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Where would intelligent design be if science hadn't prevailed through a group of Dover Area School District parents who sued to prevent the teaching of the religion-based concept?

That's the topic of a session being presented at York College next month by two scientists — Ken Miller and Eugenie Scott — who consulted for the plaintiffs in the landmark science-in-education case.

Scott is the recently retired executive director for the National Center for Science Education, while Miller is a biologist and co-author of one of the most widely used high school science textbooks. He's also the author of "Only a Theory," which explores intelligent design and the Kitzmiller v. Dover Area School District case.

What if Intelligent Design Had Won? will be presented 7-9 p.m. Thursday, Nov. 5, at the college's DeMeester Hall. It's open to the public.

"It will be about ... the ramifications of this big decision," said Karl Kleiner, associate professor of biology at the college. "It's not just about the teaching of evolution but rather what happens when ideology trumps science, when people's beliefs trump well-established fact."

Ten years later: Creation science, abrupt appearance theory, intelligent design, anti-evolution — they're all the same idea presented in a different package, Scott said.

Ten years ago in Dover, the debate centered around intelligent design.

Scott — in conjunction with the nonprofit science center dedicated to keeping evolution and climate change in science classrooms — served as an advisor for the plaintiffs and their legal team in the case against teaching the pseudo-science.

"Intelligent design, to use evolution terms, is a lineal descendent of creationism," Scott said. "The history of the anti-evolution movement is based in presenting creationism in a form they'd be able to teach in classrooms."

Relabeled: After the teaching of actual Bible verse was rejected by the public school system, creation science made its way into the classrooms.

"As it turned out, creation science was only very thinly disguised, and the scientific qualifications were essentially zero, so the courts struck that down as well," Scott said. "And then the next iteration was intelligent design, the biggest difference being it doesn't use the word creation. Intelligent design doesn't immediately sound like a religious view until you ask who the designer is."

In October 2004, the Dover Area School Board adopted a policy requiring that intelligent design be mentioned in ninth-grade biology, resulting in the now-famous Kitzmiller vs. Dover Area School District trial in which the ACLU of Pennsylvania sued on behalf of 11 parents.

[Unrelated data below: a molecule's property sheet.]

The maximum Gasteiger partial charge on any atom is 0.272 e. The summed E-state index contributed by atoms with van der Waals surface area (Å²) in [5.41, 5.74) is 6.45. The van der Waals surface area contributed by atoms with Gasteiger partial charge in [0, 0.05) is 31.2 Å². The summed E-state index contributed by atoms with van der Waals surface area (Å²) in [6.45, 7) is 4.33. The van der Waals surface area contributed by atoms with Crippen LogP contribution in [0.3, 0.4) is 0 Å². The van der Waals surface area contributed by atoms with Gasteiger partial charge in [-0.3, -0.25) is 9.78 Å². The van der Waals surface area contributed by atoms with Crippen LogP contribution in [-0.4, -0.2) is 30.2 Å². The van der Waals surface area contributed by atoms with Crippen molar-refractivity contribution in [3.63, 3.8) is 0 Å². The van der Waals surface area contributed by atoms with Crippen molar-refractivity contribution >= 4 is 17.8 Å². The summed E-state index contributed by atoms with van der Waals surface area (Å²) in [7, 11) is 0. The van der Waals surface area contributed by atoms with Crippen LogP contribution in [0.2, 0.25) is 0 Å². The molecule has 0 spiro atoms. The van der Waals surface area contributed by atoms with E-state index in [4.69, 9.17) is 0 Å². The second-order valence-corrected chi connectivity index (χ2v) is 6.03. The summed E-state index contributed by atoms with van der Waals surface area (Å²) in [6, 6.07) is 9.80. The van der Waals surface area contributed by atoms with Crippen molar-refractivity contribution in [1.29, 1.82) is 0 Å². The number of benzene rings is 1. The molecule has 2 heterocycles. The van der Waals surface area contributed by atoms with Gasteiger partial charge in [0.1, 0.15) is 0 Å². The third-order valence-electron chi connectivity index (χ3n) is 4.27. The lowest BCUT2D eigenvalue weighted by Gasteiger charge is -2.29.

Judge John E. Jones III on December 20, 2005, issued a 139-page decision ruling that the board's policy was unconstitutional. The ruling concluded that intelligent design is not science and permanently barred the board from adding it to the science curriculum.

"The crux of the argument was to show the judge, in no uncertain terms, that intelligent design was a relabeled form of creationism," Scott said.

"The Supreme Court had ruled decades before that (creationism) was not constitutional — you can't advocate teaching of creationism in public schools because that'd be promoting religion, and we need the schools to be neutral."

Divine: Scott said her "favorite" version of repackaged creationism is the abrupt appearance theory, which offers alleged scientific evidence of everything happening at one time as opposed to organisms appearing over billions of years.

"It emerged shortly after creationism, but it never really caught on," Scott said. "It didn't really appeal to the conservative Christian base. Creationism is based on the implication of a creator, intelligent design implies the designer — things just poofing into existence isn't quite as satisfying from a religious standpoint."

And therein lies the challenge for those trying to relabel creationism today, Scott said.

"The problem is, in my opinion, that the creationists are kind of stuck," she said.

"They can't come up with an agent-less form of creationism, there has to be that divine agent or it's not really creationism, but that divine aspect is also exactly what keeps it out of the classroom."

Now: Just because creationism hasn't re-emerged with a new name doesn't mean that its proponents have given up, Scott said.

"After Kitzmiller there was a doubling down on another strategy that hasn't got quite as much attention but is still around," Scott said.

"Now there is way more of just attacking evolution."

There also was the emergence of the academic freedom laws.

"They should be called the evolution bashing laws," Scott said with a laugh.

"Academic freedom laws have been submitted in a dozen or more states, only two of them have passed — two too many as far as I'm concerned — in Louisiana and Tennessee.

"They're very cleverly written to permit teachers to bring in supplemental materials beyond the regular curriculum that would allow them raise discussions on controversial topics. They sort of recast anti-evolution as students engaging in critical thinking."

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